Two basal clades however, Duckeodendron and the Goetzea clade both possess drupes (Fig. 5B). Similarities of these drupaceous fruits have been noted by Carlquist (1988), but significant differences in the large size and fibrous mesocarp of Duckeodendron perhaps mean they are derived differently. Baehni (1943) used the fact that the drupe of Goetzea was derived from a single locule, rather than from two locules, to exclude it and its close relatives from the Solanaceae. Both Lycium and Grabowskia (the Lycium clade) have fruits that are defined as pyrenes—having one or two seeds enclosed in indurate endocarp and surrounded by fleshy exocarp. This clade is not closely related to either the Goetzea clade or to Duckeodendron, so it is perhaps important to assess the homology of this fruit type in the family. Further to the distribution of drupes/pyrene‐type fruits is the case of Lycianthes, where one subgenus (Eulycianthes Bitter) has few (c. 8, as opposed to the many in the rest of the genus) seeds, each of which is enclosed in a bony endocarp superficially analogous to the situation in Lycium (Symon, 1987). The fruit of Saracha (in the Iochroma clade), although scored here as a berry, has most of the seeds surrounded by a bony substance, apparently derived from the copious stone cells (personal observation; Alvárez, 1996).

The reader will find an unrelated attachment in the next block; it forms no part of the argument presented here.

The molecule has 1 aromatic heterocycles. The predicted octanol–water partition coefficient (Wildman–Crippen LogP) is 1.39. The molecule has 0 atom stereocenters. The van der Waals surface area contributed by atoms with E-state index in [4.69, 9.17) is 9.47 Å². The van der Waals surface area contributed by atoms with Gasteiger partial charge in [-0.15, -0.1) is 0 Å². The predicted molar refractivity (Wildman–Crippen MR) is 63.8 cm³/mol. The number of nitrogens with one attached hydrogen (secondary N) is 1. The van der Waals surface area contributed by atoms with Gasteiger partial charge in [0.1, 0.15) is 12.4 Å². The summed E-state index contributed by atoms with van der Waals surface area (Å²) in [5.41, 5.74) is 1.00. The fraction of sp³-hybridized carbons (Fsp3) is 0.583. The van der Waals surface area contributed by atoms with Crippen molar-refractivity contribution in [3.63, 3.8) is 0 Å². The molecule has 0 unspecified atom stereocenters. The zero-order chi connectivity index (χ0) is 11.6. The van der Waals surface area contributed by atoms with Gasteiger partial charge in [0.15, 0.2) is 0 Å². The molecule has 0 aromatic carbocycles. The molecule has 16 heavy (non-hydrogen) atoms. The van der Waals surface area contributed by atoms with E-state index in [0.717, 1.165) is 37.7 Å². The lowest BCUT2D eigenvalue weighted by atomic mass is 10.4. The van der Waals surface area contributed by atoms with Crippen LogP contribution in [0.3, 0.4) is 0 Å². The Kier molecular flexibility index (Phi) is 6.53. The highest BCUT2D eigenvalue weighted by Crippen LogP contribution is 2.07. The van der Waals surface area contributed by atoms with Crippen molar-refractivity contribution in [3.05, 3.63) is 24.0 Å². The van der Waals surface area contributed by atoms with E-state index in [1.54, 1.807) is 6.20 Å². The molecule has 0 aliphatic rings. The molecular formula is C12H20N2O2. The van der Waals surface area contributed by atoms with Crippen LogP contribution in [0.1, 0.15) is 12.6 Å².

Berries are clearly derived in the family and seem to have three separate origins (Fig. 6A). Two equally parsimonious possibilities exist for this pattern. Either berries define a monophyletic clade and they have been lost three times, or berries have three separate origins, in Cestrum of the Cestrum clade, in Duboisia of the Anthocercis clade and in the subfamily ‘Solanoideae’, where berries do occur in all terminal taxa (Table 2; Fig. 6). The first of these two scenarios involves four steps, while the second involves only three and is thus preferable using the criterion of parsimony. This is somewhat like the case in the Rubiaceae (Bremer and Eriksson, 1992) or Melastomataceae (Clausing et al., 2000), where soft berries have clearly evolved many times independently. Latua, an unusual and rare Chilean endemic which would represent an independent origin of berries (Table 2), has not been analysed using molecular methods and Olmstead et al. (1999) provisionally included it in the Petunia clade. The relationships of Latua are unclear and it has been excluded from the analysis until more detailed molecular and morphological studies are undertaken. The berries of Cestrum (Cestrum clade) are unusual in the family in that in a few taxa they are occasionally somewhat capsular at the apex (Francey, 1935; Benítez de Rojas and D’Arcy, 1998). Sessea, the sister group of Cestrum, has strictly capsular fruits with winged seeds. The berries in the most derived clade (Olmstead et al.’s subfamily ‘Solanoideae’) are all morphologically similar, with two carpels, axile placentation and mostly lenticular seeds (Symon, 1987). Many of the genera in this large clade contain stone cells (Fig. 6B), accretions of sclerenchyma that occur in the fleshy part of the berry (Bitter, 1911, 1914). In some cases these stone cells can be quite numerous, Solanum multivenosum Symon (an Australian species of the Archaeosolanum clade, see below) has an average of 180 (range: 162–1110) stone cells per fruit (Symon, 1987, 1994). Bitter (1911, 1914) suggested that these structures were the remnants of a once stony endocarp (i.e. that the ancestral fruit type in the family was a drupe). Bohs (1994) found that stone cells in the Cyphomandra clade (including Solanum betaceum Cav., see below) were lignified with high concentrations of sodium and calcium. From the distribution of stone cells in berries (Fig. 6B), it is clear that they are a derived character relative to the possession of berries, and have apparently been either gained or lost several times.